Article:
U.S. markets closed
  • S&P 500

    3,811.15
    -18.19 (-0.48%)
     
  • Dow 30

    30,932.37
    -469.64 (-1.50%)
     
  • Nasdaq

    13,192.35
    +72.92 (+0.56%)
     
  • Russell 2000

    2,201.05
    +0.88 (+0.04%)
     
  • Crude Oil

    61.66
    -1.87 (-2.94%)
     
  • Gold

    1,733.00
    -42.40 (-2.39%)
     
  • Silver

    26.70
    -0.98 (-3.56%)
     
  • EUR/USD

    1.2088
    -0.0099 (-0.81%)
     
  • 10-Yr Bond

    1.4600
    -0.0580 (-3.82%)
     
  • GBP/USD

    1.3921
    -0.0091 (-0.65%)
     
  • USD/JPY

    106.5500
    +0.3200 (+0.30%)
     
  • BTC-USD

    47,860.55
    +2,100.65 (+4.59%)
     
  • CMC Crypto 200

    912.88
    -20.25 (-2.17%)
     
  • FTSE 100

    6,483.43
    -168.53 (-2.53%)
     
  • Nikkei 225

    28,966.01
    -1,202.26 (-3.99%)
     

Just Four Days Till Baby Bunting Group Limited (ASX:BBN) Will Be Trading Ex-Dividend

  • Oops!
    Something went wrong.
    Please try again later.
Simply Wall St
·4 min read
  • Oops!
    Something went wrong.
    Please try again later.

Some investors rely on dividends for growing their wealth, and if you're one of those dividend sleuths, you might be intrigued to know that Baby Bunting Group Limited (ASX:BBN) is about to go ex-dividend in just four days. You will need to purchase shares before the 25th of February to receive the dividend, which will be paid on the 12th of March.

Baby Bunting Group's next dividend payment will be AU$0.058 per share. Last year, in total, the company distributed AU$0.12 to shareholders. Based on the last year's worth of payments, Baby Bunting Group has a trailing yield of 2.1% on the current stock price of A$5.74. Dividends are an important source of income to many shareholders, but the health of the business is crucial to maintaining those dividends. So we need to investigate whether Baby Bunting Group can afford its dividend, and if the dividend could grow.

Check out our latest analysis for Baby Bunting Group

If a company pays out more in dividends than it earned, then the dividend might become unsustainable - hardly an ideal situation. Baby Bunting Group paid out 123% of profit in the past year, which we think is typically not sustainable unless there are mitigating characteristics such as unusually strong cash flow or a large cash balance. Yet cash flow is typically more important than profit for assessing dividend sustainability, so we should always check if the company generated enough cash to afford its dividend. Thankfully its dividend payments took up just 46% of the free cash flow it generated, which is a comfortable payout ratio.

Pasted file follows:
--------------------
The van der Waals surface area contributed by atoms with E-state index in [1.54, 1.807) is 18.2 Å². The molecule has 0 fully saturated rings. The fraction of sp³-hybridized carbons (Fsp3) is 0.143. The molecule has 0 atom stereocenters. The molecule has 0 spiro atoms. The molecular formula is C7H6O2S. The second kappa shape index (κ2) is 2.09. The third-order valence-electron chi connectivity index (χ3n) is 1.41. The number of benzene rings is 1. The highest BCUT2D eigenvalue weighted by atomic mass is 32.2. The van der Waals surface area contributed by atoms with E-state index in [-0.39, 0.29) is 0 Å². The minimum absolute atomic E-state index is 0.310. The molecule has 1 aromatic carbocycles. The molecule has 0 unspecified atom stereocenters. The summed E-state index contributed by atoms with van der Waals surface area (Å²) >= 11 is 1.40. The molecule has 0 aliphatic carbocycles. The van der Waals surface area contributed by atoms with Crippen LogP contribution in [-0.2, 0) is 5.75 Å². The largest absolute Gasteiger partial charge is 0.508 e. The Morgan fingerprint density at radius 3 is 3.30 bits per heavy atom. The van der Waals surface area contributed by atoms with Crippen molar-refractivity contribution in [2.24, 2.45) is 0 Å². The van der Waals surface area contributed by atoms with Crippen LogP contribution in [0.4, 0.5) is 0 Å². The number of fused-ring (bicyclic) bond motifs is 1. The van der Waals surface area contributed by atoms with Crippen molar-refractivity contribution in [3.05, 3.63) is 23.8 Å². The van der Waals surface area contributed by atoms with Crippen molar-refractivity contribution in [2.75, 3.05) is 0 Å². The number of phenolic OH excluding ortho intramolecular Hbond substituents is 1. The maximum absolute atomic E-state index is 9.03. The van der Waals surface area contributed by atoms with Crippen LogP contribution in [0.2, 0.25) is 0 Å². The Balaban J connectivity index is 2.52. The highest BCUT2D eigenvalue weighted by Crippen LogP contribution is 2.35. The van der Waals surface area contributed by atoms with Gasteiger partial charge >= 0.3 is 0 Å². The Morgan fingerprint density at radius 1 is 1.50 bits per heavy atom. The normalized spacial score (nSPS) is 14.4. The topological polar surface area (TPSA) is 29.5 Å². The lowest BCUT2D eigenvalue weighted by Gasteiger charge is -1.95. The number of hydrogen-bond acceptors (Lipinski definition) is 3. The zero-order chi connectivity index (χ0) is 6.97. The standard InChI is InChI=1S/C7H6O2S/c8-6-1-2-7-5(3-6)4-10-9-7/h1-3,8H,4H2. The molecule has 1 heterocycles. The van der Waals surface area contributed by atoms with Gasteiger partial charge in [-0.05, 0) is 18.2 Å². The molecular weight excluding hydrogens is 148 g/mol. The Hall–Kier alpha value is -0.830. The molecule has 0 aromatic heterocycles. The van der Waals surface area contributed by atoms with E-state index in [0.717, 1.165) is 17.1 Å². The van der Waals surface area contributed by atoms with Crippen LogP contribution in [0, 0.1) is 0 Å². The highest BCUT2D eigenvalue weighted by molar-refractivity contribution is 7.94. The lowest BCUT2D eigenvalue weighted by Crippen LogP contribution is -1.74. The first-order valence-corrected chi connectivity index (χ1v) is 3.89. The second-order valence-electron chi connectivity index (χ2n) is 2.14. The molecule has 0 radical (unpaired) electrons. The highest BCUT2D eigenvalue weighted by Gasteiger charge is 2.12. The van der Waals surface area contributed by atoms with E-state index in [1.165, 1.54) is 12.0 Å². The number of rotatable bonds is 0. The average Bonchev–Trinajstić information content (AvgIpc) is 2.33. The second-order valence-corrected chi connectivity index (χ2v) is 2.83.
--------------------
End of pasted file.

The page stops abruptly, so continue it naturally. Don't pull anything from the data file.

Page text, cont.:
It's disappointing to see that the dividend was not covered by profits, but cash is more important from a dividend sustainability perspective, and Baby Bunting Group fortunately did generate enough cash to fund its dividend. Still, if the company repeatedly paid a dividend greater than its profits, we'd be concerned. Extraordinarily few companies are capable of persistently paying a dividend that is greater than their profits.

Click here to see the company's payout ratio, plus analyst estimates of its future dividends.

historic-dividend
historic-dividend

Have Earnings And Dividends Been Growing?

Businesses with strong growth prospects usually make the best dividend payers, because it's easier to grow dividends when earnings per share are improving. If earnings fall far enough, the company could be forced to cut its dividend. With that in mind, we're encouraged by the steady growth at Baby Bunting Group, with earnings per share up 9.7% on average over the last five years.

The main way most investors will assess a company's dividend prospects is by checking the historical rate of dividend growth. Baby Bunting Group has delivered an average of 14% per year annual increase in its dividend, based on the past five years of dividend payments. It's encouraging to see the company lifting dividends while earnings are growing, suggesting at least some corporate interest in rewarding shareholders.

Final Takeaway

Is Baby Bunting Group worth buying for its dividend? Baby Bunting Group has been steadily growing its earnings per share, and it is paying out just 46% of its cash flow but an uncomfortably high 123% of its income. In summary, it's hard to get excited about Baby Bunting Group from a dividend perspective.

So if you want to do more digging on Baby Bunting Group, you'll find it worthwhile knowing the risks that this stock faces. Case in point: We've spotted 3 warning signs for Baby Bunting Group you should be aware of.

We wouldn't recommend just buying the first dividend stock you see, though. Here's a list of interesting dividend stocks with a greater than 2% yield and an upcoming dividend.

This article by Simply Wall St is general in nature. It does not constitute a recommendation to buy or sell any stock, and does not take account of your objectives, or your financial situation. We aim to bring you long-term focused analysis driven by fundamental data. Note that our analysis may not factor in the latest price-sensitive company announcements or qualitative material. Simply Wall St has no position in any stocks mentioned.

Have feedback on this article? Concerned about the content? Get in touch with us directly. Alternatively, email editorial-team (at) simplywallst.com.